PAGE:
Mikhail Gorbachev said Wednesday that Europe still misunderstands Russia nearly two decades after the Soviet collapse, and he dismissed as nonsense portrayals of his country as an aggressive force.
Gorbachev, who resigned as the Soviet Union’s last president when the Cold War superpower disintegrated in 1991, said Russia does not want military conflict but suggested it should be treated as an equal.
“We must achieve an understanding of Russia by Europe. This is absent,” Gorbachev told a news conference, according to excerpts posted on the Web site of his charitable foundation.
“Russia as an aggressor, Russia as an imperialist — this is all nonsense,” he was quoted as saying. “Russia is a self-sufficient state that has everything it needs to conduct its long-term policy. Russia does not want to fight anyone.”
At the same time, he said that Russian leaders sometimes err by “reacting too sharply” to events, possibly referring to the tough anti-Western rhetoric that deepened Western wariness about Russia’s intentions during Vladimir Putin’s eight-year presidency.
Gorbachev said he likes President Barack Obama’s “point of view” on U.S.-Russian relations.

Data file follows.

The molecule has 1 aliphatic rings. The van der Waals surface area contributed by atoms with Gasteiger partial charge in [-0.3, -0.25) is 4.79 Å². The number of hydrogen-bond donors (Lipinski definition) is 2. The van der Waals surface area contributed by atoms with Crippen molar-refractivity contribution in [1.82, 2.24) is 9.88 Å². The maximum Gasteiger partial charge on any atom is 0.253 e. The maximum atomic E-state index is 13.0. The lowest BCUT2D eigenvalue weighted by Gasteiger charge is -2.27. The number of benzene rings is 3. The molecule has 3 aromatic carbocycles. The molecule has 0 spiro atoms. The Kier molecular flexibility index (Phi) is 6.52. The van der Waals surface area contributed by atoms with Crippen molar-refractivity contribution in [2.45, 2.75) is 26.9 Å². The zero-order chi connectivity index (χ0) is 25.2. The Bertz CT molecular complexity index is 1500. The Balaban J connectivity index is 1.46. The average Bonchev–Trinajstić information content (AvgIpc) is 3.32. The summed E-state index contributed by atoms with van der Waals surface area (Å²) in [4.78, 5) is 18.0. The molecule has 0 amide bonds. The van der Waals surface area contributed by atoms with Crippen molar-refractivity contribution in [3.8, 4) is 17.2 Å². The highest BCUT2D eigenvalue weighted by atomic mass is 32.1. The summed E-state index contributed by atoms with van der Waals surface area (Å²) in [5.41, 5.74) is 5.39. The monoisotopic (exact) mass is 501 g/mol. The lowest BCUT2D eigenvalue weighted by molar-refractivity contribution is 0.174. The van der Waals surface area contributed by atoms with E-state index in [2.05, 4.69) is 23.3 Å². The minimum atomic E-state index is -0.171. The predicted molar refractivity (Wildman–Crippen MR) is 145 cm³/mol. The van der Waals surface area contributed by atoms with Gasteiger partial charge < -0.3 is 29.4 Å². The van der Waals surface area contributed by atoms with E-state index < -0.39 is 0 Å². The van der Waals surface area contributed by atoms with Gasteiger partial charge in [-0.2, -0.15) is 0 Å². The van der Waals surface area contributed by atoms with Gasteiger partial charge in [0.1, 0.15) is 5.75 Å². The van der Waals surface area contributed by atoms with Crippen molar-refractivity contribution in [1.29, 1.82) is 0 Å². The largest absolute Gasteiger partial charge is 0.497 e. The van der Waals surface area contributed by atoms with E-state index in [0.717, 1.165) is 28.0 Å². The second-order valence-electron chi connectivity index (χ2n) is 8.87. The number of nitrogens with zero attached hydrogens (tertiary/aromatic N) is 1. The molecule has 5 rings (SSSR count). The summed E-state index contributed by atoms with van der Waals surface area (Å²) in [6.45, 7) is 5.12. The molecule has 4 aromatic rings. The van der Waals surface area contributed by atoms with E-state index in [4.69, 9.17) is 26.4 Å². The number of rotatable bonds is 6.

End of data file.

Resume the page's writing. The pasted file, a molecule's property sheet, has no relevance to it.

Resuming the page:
“He has said, ‘Yes, we have differences, we don’t agree on everything, but we will work with Russia,'” Gorbachev said.
On domestic affairs, Gorbachev reaffirmed that he plans to help create a new political party that would support democracy, saying organizers have received “more than 10,000 letters in support of this idea.”
Gorbachev has generally praised Putin, now prime minister, but has carefully criticized the growing Kremlin monopoly on power by targeting Putin’s dominant United Russia party. In an interview with The Associated Press in March, he called United Russia “the worst version” of the Soviet-era Communist Party and said Russia’s parliament and judiciary are not fully independent.
On Wednesday Gorbachev also praised Putin’s hand-picked successor, Dmitry Medvedev, but suggested he is still overshadowed by his mentor. Russia’s beleaguered liberals hope Medvedev will ease the Kremlin’s grip and follow through on statements stressing the importance of independent courts, political diversity and the rule of law.
“I think this person is trying, and it seems he has many desires and that they are focused on continuing democratic and reform processes,” Gorbachev was quoted as saying of Medvedev.
“But I think that he still needs to gain strength.”